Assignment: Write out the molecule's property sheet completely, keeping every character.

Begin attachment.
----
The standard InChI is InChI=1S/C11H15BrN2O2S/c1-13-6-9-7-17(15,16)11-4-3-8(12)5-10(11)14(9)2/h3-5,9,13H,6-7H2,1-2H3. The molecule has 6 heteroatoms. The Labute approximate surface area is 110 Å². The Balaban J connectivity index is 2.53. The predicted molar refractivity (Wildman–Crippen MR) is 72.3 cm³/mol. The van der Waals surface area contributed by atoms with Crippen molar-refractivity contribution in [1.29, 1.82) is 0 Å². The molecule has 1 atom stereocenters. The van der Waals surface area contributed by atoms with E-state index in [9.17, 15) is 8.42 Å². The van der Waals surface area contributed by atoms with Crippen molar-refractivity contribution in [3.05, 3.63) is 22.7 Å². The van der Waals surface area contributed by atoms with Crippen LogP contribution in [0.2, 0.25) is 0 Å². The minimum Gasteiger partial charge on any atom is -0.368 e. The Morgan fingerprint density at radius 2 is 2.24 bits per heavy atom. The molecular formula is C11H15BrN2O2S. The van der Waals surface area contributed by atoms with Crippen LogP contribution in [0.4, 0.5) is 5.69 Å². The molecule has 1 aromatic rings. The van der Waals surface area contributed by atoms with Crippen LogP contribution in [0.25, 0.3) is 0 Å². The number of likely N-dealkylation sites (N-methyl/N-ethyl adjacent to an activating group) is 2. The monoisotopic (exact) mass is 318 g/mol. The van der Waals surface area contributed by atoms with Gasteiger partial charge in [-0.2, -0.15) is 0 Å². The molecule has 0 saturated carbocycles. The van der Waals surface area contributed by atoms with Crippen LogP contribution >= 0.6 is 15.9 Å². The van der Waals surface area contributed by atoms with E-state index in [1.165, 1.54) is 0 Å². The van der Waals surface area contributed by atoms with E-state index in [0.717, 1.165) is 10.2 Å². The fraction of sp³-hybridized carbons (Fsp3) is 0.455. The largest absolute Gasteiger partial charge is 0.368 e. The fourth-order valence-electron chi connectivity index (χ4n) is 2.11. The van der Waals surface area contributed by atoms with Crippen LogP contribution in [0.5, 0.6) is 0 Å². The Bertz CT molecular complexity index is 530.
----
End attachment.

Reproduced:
The standard InChI is InChI=1S/C11H15BrN2O2S/c1-13-6-9-7-17(15,16)11-4-3-8(12)5-10(11)14(9)2/h3-5,9,13H,6-7H2,1-2H3. The molecule has 6 heteroatoms. The Labute approximate surface area is 110 Å². The Balaban J connectivity index is 2.53. The predicted molar refractivity (Wildman–Crippen MR) is 72.3 cm³/mol. The van der Waals surface area contributed by atoms with Crippen molar-refractivity contribution in [1.29, 1.82) is 0 Å². The molecule has 1 atom stereocenters. The van der Waals surface area contributed by atoms with E-state index in [9.17, 15) is 8.42 Å². The van der Waals surface area contributed by atoms with Crippen molar-refractivity contribution in [3.05, 3.63) is 22.7 Å². The van der Waals surface area contributed by atoms with Crippen LogP contribution in [0.2, 0.25) is 0 Å². The minimum Gasteiger partial charge on any atom is -0.368 e. The Morgan fingerprint density at radius 2 is 2.24 bits per heavy atom. The molecular formula is C11H15BrN2O2S. The van der Waals surface area contributed by atoms with Crippen LogP contribution in [0.4, 0.5) is 5.69 Å². The molecule has 1 aromatic rings. The van der Waals surface area contributed by atoms with Crippen LogP contribution in [0.25, 0.3) is 0 Å². The number of likely N-dealkylation sites (N-methyl/N-ethyl adjacent to an activating group) is 2. The monoisotopic (exact) mass is 318 g/mol. The van der Waals surface area contributed by atoms with Gasteiger partial charge in [-0.2, -0.15) is 0 Å². The molecule has 0 saturated carbocycles. The van der Waals surface area contributed by atoms with Crippen LogP contribution >= 0.6 is 15.9 Å². The van der Waals surface area contributed by atoms with E-state index in [1.165, 1.54) is 0 Å². The van der Waals surface area contributed by atoms with E-state index in [0.717, 1.165) is 10.2 Å². The fraction of sp³-hybridized carbons (Fsp3) is 0.455. The largest absolute Gasteiger partial charge is 0.368 e. The fourth-order valence-electron chi connectivity index (χ4n) is 2.11. The van der Waals surface area contributed by atoms with Crippen LogP contribution in [0.5, 0.6) is 0 Å². The Bertz CT molecular complexity index is 530.